The Daily Dividend

News, notes and insights from around the industry

SEPTEMBER 20, 2018
The Value of Relationships
By Mark Loehrke, Editor, Financial Managers Society
Most people understand the value of relationships in their personal lives, but the business value of relationships doesn’t always get enough attention. Sure, banks and credit unions understand the importance of holding onto customers over the long term, but they don’t necessarily always prioritize building and maintaining those relationships over other, more concrete value metrics like share of wallet. 

Put simply, a solid, long-term customer is likely to hold more products at an institution, and the more products one holds, the less likely he or she is to consider switching institutions just because of a rate special or a new technology. But working up to that multi-product customer takes time and sustained effort, which is sometimes where impatience rears its head as easier, more immediate initiatives beckon.

Again, none of this is new for most banks and credit unions, especially at the community level, where the customer relationship is central to the business model and often the lynchpin of differentiation. Nevertheless, it’s always worth a reminder that no matter how many bells and whistles an institution rolls out, the ultimate key to success is often the amount of attention paid to not just bringing new customers in, but keeping them happy over the long term. 

For another take on just how important those customer relationships are to a healthy bottom line, be sure to join us on September 26 for the latest FMS webinar Relationship Profitability: The Holy Grail.

SEPTEMBER 19, 2018
Cybersecurity Confidence High
By Hilary Collins, Specialist, Publications and Research, Financial Managers Society
Even as the number and complexity of cyber attacks continue to rise, new research from Accenture shows that financial institutions are holding their own amid the barrage. While the number of attacks has doubled since 2017, institutions have successfully stopped 81% – up from 66% a year ago.

But while this type of success may have financial institutions feeling relatively secure – 81% reported being confident or extremely confident in their ability to resume business after a breach – Accenture warns against getting too comfortable. While these latest findings signal marked improvement, the researchers also found that banks and wealth management services are less likely to invest in cutting-edge cybersecurity measures, such as AI or blockchain. In fact, only 38% of financial institutions surveyed intend to invest in automating their cybersecurity efforts, while 43% plan on investing in AI and machine learning.

So even as financial institutions take a little time to congratulate themselves on a job well done thus far, they should also keep in mind that a cybersecurity plan should not be static. Hackers are getting better every day, meaning institutions need to work just as hard to keep up with the latest threats and protective technologies out there.


SEPTEMBER 18, 2018
An Unorthodox Climb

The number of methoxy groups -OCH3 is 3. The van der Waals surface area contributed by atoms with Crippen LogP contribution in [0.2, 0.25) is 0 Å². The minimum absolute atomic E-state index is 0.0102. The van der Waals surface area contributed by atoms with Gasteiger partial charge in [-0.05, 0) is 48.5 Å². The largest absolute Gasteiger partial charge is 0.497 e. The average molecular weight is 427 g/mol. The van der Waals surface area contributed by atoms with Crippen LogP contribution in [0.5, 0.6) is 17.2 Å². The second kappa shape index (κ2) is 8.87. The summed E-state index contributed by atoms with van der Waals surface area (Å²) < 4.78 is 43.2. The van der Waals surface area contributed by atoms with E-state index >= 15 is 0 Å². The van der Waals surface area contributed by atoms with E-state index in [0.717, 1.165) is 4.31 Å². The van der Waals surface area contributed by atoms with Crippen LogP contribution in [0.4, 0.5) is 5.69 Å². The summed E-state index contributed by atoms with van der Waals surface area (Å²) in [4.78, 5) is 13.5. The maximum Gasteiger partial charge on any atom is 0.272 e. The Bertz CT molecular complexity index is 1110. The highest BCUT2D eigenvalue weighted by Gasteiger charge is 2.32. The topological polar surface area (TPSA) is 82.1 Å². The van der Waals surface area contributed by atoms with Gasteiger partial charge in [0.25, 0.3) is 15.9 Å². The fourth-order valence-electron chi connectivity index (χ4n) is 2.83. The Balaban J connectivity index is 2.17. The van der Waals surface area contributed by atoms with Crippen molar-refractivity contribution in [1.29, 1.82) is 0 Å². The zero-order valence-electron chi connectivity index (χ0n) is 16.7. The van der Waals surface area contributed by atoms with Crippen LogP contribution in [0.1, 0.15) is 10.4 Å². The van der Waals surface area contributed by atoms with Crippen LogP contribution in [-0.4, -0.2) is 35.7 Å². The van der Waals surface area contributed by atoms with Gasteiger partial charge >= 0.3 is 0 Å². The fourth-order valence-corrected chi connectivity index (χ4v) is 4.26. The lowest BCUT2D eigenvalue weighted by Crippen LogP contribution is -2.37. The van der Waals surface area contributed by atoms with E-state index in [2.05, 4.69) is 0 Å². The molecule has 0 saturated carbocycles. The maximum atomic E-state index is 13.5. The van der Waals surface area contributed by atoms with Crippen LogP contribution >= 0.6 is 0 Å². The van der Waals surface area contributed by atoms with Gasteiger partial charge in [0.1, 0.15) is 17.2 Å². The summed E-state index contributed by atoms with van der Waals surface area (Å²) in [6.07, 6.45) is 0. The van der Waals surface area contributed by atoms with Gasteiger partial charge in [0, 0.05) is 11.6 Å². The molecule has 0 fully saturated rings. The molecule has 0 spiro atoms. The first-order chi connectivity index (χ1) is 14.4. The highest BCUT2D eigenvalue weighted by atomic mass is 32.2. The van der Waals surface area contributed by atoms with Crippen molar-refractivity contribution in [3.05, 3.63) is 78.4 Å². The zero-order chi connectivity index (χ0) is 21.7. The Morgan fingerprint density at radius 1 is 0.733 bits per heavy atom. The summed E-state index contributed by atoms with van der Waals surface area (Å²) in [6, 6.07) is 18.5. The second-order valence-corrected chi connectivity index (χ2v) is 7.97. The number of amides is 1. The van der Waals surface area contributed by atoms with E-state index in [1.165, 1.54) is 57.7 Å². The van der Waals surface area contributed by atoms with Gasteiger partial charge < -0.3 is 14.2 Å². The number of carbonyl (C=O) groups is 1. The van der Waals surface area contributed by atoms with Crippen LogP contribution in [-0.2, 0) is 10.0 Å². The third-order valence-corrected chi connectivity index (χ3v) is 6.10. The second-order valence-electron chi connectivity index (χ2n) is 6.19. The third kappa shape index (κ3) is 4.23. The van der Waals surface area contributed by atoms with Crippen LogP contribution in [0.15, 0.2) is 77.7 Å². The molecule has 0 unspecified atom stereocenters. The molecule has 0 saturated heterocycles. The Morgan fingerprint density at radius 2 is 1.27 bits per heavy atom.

By Mark Loehrke, Editor, Financial Managers Society
An Unorthodox ClimbThe climb up the corporate ladder used to be a fairly straightforward endeavor – simply identify the position you wanted and follow the linear path up the organizational chart until you got there. But as technology and shifting consumer preferences continues to reshape many companies, that path may not be nearly as clear as it once was.

In many nimble (read: successful) organizations, the skills needed to take over the top jobs are constantly shifting, which necessitates a shift in how professionals make their way up the evolving corporate ladder. Here are a few things to keep in mind:    

Be aware of the possibilities  
The next box on today’s org chart may not be the best path to your goal. How is the organization changing, and where will the best opportunities lie in the coming years? 

Identify new opportunities
In the action step tied to the above advice, find a way to best take advantage of those coming opportunities by adjusting your skill set or exploring an entirely new part of the company. For example, maybe your tried-and-true finance skills need the added boost of some IT experience in order to make you the best future CFO candidate for the institution.  

Get help
Sometimes the sage advice of old can prove to be relatively timeless. Every path to leadership still includes plenty of helping hands along the way – and at a time when the path may be less explicit than ever before, that type of guidance can prove even more crucial. You may need additional education or new connections in order to get where you need to go, so be sure you know who can help you get there.

Build your network
A good mentor is another asset that never goes out of style, no matter how much the ladder at your company may shift – one thing that may have changed, though, is where that mentor comes from. It may not be the person you might have targeted just a couple of years ago.

SEPTEMBER 17, 2018
World of Blockchain
By Hilary Collins, Specialist, Publications and Research, Financial Managers Society

The World Bank is financing blockchain experiments, seeing it as a new way to empower people and reduce poverty.

In a partnership with Consensys, World Bank is incorporating blockchain into an existing educational pilot program, as well as using it to gain insight into agricultural and pharmaceutical supply chains. However, the organization’s most concrete blockchain project is the cryptocurrency-backed bond it issued in partnership with an Australian bank, which so far has raised $80 million.